SI Vault
Bob Ottum
February 14, 1966
Or perfume stain the charts—but such are the hazards of offshore powerboat racing when Rene Jacoby and her daughter Gale put to sea to challenge the men
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February 14, 1966

A Lipstick May Fall In The Bilge

Or perfume stain the charts—but such are the hazards of offshore powerboat racing when Rene Jacoby and her daughter Gale put to sea to challenge the men

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In 1958 the girls turned up for Miami's nine-hour endurance race with a little runabout all fitted with flowered-chintz interior, the kind of rig that makes men groan and slap their foreheads. But when the nine hours were over, the girls had broken the world record for their class and placed 14th overall in the field. "It was a pretty little boat," Rene recalls, "with that lovely flowered design. But in 1960 a prop broke off in a race, came up through the bottom, and we sank it. We were kind of glad, really, because we needed a new boat anyway."

While the girls were racing their little speedboats, Harry had new kickers installed in the 31-foot Miss Amazon. The new engines, twin 427 Interceptors, made the old boat sort of like a jet-powered Stanley Steamer. "Well, girls," said Harry one night over dinner. "It's become a pretty fast old boat. I have—uh, I have entered it for you in the Miami-Nassau race." It was Harry's way of saying, "I surrender, dear."

"The next thing I knew," says Rene Jacoby with wide eyes, "it was June of 1963 and we were racing for Nassau. We didn't know our way. Daddy had never let us play with the big boat before. Gale couldn't dock the thing, and neither could I. We could barely run it. But there we were. So we ran like wild and finished 25th."

The Jacoby girls have been running like wild ever since, and the end of it all is inevitable. They have a new boat now—a deadly 32-foot Prowler with a planing hull and a pair of new 400-horsepower Interceptors pushing it along. The engine box lids, the battery, the radio antenna, all the pieces of equipment are firmly fastened down and unlikely to break loose as they did that day off Miami. Moreover, the girls have a new glint in their eyes that seems to say the last fortress of virile manhood will soon fall. The Jacoby girls are going to beat the men at their own game.

The rough-water men have seen this coming; they watch it with hypnotized fascination. Retired Racer Jim Meyer, a muscular man who is built along the lines of the 79th Street jetty, saw it coming in the Miami- Key West Race two years ago. "I mean to tell you it was rough out there," he says. "Savage, hammering seas. The kind of weather that shakes the fillings right out of your teeth and knocks you silly. Boats were scattered all over the ocean and a lot of the drivers were dropping out. I was churning ahead as best I could. Frankly, I was not entirely sure I could survive it. But so help me, here came the Jacoby girls past me. That old boat of theirs was standing first on one end and then the other. I glanced over at them in my misery to see how they were making out, and—honest to God—they were both hanging on to the overhead cabin struts and swinging back and forth like monkeys, going to beat hell."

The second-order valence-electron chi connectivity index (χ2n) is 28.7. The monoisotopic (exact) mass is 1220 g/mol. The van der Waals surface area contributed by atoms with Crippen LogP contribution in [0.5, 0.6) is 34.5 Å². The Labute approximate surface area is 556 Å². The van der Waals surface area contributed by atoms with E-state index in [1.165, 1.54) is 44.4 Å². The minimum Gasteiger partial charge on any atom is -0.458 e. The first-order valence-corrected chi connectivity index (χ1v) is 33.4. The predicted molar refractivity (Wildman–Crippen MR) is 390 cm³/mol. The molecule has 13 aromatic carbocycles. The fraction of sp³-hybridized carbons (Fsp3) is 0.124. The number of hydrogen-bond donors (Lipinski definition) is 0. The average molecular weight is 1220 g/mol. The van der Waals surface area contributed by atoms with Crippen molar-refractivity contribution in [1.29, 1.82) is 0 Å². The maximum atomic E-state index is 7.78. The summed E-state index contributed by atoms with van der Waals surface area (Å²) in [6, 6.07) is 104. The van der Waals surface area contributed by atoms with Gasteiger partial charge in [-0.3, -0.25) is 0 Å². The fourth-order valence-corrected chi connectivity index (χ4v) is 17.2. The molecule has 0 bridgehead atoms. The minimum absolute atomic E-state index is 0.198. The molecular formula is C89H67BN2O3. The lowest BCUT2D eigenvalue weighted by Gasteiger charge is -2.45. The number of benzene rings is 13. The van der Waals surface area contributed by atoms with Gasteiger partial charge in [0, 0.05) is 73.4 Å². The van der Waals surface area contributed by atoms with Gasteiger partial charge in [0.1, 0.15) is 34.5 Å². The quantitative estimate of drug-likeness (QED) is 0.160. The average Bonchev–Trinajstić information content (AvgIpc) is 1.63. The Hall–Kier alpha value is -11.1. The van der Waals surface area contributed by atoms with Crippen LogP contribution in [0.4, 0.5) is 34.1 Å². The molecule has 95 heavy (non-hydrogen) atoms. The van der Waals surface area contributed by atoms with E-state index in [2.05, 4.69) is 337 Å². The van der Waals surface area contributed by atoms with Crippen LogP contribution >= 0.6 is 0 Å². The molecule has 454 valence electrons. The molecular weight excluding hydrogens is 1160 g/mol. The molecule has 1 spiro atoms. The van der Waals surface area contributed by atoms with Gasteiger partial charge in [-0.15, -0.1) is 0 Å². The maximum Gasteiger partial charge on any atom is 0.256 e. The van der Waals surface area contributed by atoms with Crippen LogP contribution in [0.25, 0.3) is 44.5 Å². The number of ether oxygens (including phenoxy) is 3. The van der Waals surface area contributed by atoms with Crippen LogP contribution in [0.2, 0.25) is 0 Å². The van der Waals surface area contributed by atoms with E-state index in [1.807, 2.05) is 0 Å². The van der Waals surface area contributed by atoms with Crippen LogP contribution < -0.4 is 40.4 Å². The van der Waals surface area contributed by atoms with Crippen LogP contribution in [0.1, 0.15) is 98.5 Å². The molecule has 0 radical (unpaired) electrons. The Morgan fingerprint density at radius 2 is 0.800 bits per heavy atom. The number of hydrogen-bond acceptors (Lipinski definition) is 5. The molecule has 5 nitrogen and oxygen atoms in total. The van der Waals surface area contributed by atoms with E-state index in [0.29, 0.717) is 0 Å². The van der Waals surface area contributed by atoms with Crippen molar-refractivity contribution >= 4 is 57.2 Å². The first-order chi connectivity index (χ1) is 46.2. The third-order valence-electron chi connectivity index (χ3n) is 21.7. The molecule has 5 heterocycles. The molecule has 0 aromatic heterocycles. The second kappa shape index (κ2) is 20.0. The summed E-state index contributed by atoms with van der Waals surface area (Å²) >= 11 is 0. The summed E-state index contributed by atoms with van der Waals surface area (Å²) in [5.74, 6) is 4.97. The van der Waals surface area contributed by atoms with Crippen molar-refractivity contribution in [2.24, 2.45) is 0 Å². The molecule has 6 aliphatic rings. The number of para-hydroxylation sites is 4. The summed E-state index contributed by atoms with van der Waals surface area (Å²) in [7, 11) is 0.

In that race the Jacobys placed third overall. In the Miami-Bimini race that same year they finished 11th (they were leading the pack on the second leg, but one engine conked out); they were 11th in the Around Miami Beach Race, with a first in their class.

If there were those who still doubted, the handwriting on the boathouse wall became still clearer last July. Italian Boatmaker Sonny Levi, clearly smitten, asked the Jacobys to drive his 24-foot Settimo Velo Speciale in the Viareggio race. With just half an hour of practice in the boat, Rene and Gale blasted it across the sea to a marker off Corsica, wheeled it around smartly and finished second overall and first in class—almost scaring the winner, Jim Wynne, out of his beard (SI, Aug. 2).

Over their jolting, bouncy career the Jacobys have been in 11 major speedboat and 16 ocean races. If they don't sink (which has been an ever-present possibility), they finish. In their two races with the new Miss Amazon Rene and Gale finished third in last November's Miami- Key West run and fifth in the glamorous new Hurricane Classic off St. Petersburg Beach.

Two weeks from now they will be heading out in the Sam Griffith Memorial Race, running a torturous course from Miami to Fort Lauderdale, to Bimini and Cat Cay and back to Miami. The affair is happily billed as the world's roughest ocean race, taking the contestants around 360� of the compass and twice across the choppy Gulf Stream. The race is always punctuated by calls to the committee boat from lonely racers that begin, "Where the hell are we?"

Always being faced with fierce male competitors is an unnerving business in itself, but the Jacoby girls provide some crazy touches of their own to keep the rest of the field jumping. When they began racing, they would often tie a red rose to the top of their aerial. Then, after one grinding race in which one man was stricken with a heart attack and several others came in with broken ribs and bleeding hands, the Jacoby girls climbed out of their boat and did a little cha-cha-cha step up the dock. They turned up at the post-race cocktail party in matching Chinese silk dresses and furs and danced the night through.

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